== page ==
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Protesters Vow to Keep University Barricaded

Gallaudet students and faculty say they aren't moving until the new president resigns. Some say she's a bad fit to lead the school for the deaf.

October 13, 2006|Moises Mendoza | Times Staff Writer

WASHINGTON — Nearly 20 years ago, massive student and faculty protests at Gallaudet University led to the appointment of I. King Jordan as the first deaf president in the long history of the nation's only university for the deaf.

Now student and faculty protesters are demanding the resignation of the woman chosen by the school to succeed Jordan in January.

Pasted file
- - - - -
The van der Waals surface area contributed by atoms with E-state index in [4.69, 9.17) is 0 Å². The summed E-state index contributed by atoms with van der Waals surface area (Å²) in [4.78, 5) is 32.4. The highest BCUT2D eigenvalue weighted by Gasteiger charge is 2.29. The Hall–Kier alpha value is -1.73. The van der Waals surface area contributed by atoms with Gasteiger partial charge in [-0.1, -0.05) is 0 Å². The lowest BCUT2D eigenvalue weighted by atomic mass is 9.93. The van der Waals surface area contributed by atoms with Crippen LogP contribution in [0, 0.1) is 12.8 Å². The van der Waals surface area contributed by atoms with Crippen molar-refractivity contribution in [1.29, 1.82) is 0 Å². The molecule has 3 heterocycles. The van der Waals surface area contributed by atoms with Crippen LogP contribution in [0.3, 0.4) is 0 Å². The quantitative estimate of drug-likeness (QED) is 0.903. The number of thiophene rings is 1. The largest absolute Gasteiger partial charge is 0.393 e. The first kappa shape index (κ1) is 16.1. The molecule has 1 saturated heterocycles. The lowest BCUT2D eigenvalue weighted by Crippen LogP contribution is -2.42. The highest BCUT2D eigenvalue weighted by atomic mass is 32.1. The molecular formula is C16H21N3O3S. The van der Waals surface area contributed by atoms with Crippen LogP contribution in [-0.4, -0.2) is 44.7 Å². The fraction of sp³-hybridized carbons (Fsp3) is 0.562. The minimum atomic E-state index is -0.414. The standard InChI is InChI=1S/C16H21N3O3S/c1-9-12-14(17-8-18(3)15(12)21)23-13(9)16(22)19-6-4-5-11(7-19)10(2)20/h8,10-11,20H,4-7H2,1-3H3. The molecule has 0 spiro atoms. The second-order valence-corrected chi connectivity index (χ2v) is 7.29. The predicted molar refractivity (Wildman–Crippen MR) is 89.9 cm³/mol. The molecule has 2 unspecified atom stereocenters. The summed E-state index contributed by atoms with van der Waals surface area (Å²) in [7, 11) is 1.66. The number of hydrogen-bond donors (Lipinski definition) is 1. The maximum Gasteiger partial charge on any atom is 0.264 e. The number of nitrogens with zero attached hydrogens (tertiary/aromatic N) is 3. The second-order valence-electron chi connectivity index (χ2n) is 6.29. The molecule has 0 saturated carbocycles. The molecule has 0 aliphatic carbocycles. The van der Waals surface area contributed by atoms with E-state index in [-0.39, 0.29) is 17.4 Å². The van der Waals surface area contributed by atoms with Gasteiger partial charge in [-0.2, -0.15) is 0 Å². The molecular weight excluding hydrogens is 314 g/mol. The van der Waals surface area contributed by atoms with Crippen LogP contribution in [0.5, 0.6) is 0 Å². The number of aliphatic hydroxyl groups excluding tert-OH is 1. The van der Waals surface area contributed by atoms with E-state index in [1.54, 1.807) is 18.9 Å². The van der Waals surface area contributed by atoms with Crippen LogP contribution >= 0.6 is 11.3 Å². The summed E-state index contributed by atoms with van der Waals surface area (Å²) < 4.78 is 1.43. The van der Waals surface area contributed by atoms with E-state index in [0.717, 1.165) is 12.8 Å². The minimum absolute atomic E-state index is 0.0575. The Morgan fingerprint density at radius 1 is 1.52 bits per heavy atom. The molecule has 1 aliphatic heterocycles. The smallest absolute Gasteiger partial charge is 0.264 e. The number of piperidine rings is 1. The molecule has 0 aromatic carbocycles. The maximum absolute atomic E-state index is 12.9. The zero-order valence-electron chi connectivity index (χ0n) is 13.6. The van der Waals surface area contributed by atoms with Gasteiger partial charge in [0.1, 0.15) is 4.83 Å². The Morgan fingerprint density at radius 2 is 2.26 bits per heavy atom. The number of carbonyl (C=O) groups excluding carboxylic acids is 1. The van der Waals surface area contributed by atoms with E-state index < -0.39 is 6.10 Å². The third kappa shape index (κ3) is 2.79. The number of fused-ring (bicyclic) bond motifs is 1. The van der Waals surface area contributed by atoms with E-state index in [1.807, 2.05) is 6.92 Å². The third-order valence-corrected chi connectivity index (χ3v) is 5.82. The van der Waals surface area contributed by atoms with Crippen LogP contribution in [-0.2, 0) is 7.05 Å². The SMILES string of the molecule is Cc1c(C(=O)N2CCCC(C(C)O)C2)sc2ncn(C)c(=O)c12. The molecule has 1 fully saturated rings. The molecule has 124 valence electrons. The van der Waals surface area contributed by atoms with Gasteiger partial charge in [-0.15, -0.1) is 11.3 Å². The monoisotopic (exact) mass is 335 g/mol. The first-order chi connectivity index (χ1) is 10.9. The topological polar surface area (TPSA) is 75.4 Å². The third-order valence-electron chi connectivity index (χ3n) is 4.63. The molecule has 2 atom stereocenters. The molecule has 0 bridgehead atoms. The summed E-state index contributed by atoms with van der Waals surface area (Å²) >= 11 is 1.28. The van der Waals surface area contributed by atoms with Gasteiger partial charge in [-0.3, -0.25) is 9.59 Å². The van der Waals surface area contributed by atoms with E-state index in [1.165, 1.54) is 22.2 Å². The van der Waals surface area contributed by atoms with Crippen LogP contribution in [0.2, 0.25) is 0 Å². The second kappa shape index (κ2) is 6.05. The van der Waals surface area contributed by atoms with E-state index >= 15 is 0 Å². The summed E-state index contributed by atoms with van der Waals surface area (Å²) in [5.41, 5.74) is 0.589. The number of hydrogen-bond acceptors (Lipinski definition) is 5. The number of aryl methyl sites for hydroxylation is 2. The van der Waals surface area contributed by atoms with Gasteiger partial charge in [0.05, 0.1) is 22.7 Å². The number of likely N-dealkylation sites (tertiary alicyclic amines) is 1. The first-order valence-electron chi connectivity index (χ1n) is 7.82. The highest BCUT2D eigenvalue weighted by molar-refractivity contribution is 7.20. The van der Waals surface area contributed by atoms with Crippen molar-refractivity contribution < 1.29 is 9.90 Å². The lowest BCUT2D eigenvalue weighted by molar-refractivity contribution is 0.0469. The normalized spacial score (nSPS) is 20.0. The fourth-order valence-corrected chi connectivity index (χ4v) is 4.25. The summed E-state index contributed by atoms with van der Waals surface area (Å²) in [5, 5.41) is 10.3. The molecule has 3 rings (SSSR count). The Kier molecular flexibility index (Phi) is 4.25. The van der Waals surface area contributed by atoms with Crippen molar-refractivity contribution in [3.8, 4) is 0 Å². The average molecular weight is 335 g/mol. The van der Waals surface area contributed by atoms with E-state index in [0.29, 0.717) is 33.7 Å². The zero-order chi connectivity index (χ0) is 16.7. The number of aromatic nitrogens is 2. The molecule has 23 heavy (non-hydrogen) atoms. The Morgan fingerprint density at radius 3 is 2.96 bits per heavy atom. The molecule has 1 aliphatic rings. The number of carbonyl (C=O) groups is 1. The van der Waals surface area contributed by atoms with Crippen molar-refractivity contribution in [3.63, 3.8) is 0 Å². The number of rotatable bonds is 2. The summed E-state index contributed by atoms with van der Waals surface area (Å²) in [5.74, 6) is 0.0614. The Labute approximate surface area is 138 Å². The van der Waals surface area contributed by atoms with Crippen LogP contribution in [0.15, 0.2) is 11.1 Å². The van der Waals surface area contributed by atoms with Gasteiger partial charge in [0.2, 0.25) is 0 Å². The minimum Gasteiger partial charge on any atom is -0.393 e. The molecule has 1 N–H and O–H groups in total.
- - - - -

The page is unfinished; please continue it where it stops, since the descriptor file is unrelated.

The months-long demonstrations against the appointment of current university provost Dr. Jane K. Fernandes, who is also deaf, escalated this week as students barricaded the campus in northeast Washington to express their anger over a selection process that some called discriminatory.

Although the controversy over the university's choice of leadership is a relatively new one, behind it lie long-simmering divisions within the deaf community over the meaning of deafness.

The campus shutdown began Wednesday, as protesters in blue T-shirts that said "Unity for Gallaudet" banged on drums while snaking a long yellow rope across the school's main entrance, blocking traffic. Joined by university faculty members, alumni and parents, the students said they would not move until Fernandes resigned and school officials promised not to punish the protesters.